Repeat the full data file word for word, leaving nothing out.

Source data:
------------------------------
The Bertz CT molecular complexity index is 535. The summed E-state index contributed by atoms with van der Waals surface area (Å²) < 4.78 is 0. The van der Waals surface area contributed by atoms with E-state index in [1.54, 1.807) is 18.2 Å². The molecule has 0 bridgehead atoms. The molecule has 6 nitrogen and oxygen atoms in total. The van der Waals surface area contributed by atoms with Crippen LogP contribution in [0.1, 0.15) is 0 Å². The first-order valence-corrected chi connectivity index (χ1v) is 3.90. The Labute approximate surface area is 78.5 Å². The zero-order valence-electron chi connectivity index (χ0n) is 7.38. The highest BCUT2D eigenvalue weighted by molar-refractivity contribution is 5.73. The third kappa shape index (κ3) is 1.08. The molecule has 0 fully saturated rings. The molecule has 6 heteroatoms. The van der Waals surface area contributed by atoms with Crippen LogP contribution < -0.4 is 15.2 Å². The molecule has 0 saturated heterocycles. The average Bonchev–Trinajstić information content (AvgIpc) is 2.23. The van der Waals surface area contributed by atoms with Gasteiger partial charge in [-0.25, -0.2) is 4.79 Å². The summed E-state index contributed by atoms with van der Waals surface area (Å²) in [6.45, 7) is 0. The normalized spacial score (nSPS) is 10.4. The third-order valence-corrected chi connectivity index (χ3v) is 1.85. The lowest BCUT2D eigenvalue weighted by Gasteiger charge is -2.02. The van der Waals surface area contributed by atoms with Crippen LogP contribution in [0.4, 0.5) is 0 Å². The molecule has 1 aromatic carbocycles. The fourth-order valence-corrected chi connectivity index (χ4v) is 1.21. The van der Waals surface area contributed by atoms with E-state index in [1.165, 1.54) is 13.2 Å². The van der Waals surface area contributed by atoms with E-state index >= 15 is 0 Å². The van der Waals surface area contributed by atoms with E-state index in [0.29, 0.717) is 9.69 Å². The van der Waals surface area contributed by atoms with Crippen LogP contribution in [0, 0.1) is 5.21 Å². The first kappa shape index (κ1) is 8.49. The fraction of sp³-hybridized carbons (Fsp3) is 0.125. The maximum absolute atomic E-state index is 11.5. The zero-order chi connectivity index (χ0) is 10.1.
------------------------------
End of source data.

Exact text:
The Bertz CT molecular complexity index is 535. The summed E-state index contributed by atoms with van der Waals surface area (Å²) < 4.78 is 0. The van der Waals surface area contributed by atoms with E-state index in [1.54, 1.807) is 18.2 Å². The molecule has 0 bridgehead atoms. The molecule has 6 nitrogen and oxygen atoms in total. The van der Waals surface area contributed by atoms with Crippen LogP contribution in [0.1, 0.15) is 0 Å². The first-order valence-corrected chi connectivity index (χ1v) is 3.90. The Labute approximate surface area is 78.5 Å². The zero-order valence-electron chi connectivity index (χ0n) is 7.38. The highest BCUT2D eigenvalue weighted by molar-refractivity contribution is 5.73. The third kappa shape index (κ3) is 1.08. The molecule has 0 fully saturated rings. The molecule has 6 heteroatoms. The van der Waals surface area contributed by atoms with Crippen LogP contribution < -0.4 is 15.2 Å². The molecule has 0 saturated heterocycles. The average Bonchev–Trinajstić information content (AvgIpc) is 2.23. The van der Waals surface area contributed by atoms with Gasteiger partial charge in [-0.25, -0.2) is 4.79 Å². The summed E-state index contributed by atoms with van der Waals surface area (Å²) in [6.45, 7) is 0. The normalized spacial score (nSPS) is 10.4. The third-order valence-corrected chi connectivity index (χ3v) is 1.85. The lowest BCUT2D eigenvalue weighted by Gasteiger charge is -2.02. The van der Waals surface area contributed by atoms with Crippen LogP contribution in [0.4, 0.5) is 0 Å². The molecule has 1 aromatic carbocycles. The fourth-order valence-corrected chi connectivity index (χ4v) is 1.21. The van der Waals surface area contributed by atoms with E-state index in [1.165, 1.54) is 13.2 Å². The van der Waals surface area contributed by atoms with E-state index >= 15 is 0 Å². The van der Waals surface area contributed by atoms with E-state index in [0.29, 0.717) is 9.69 Å². The van der Waals surface area contributed by atoms with Crippen LogP contribution in [0, 0.1) is 5.21 Å². The first kappa shape index (κ1) is 8.49. The fraction of sp³-hybridized carbons (Fsp3) is 0.125. The maximum absolute atomic E-state index is 11.5. The zero-order chi connectivity index (χ0) is 10.1.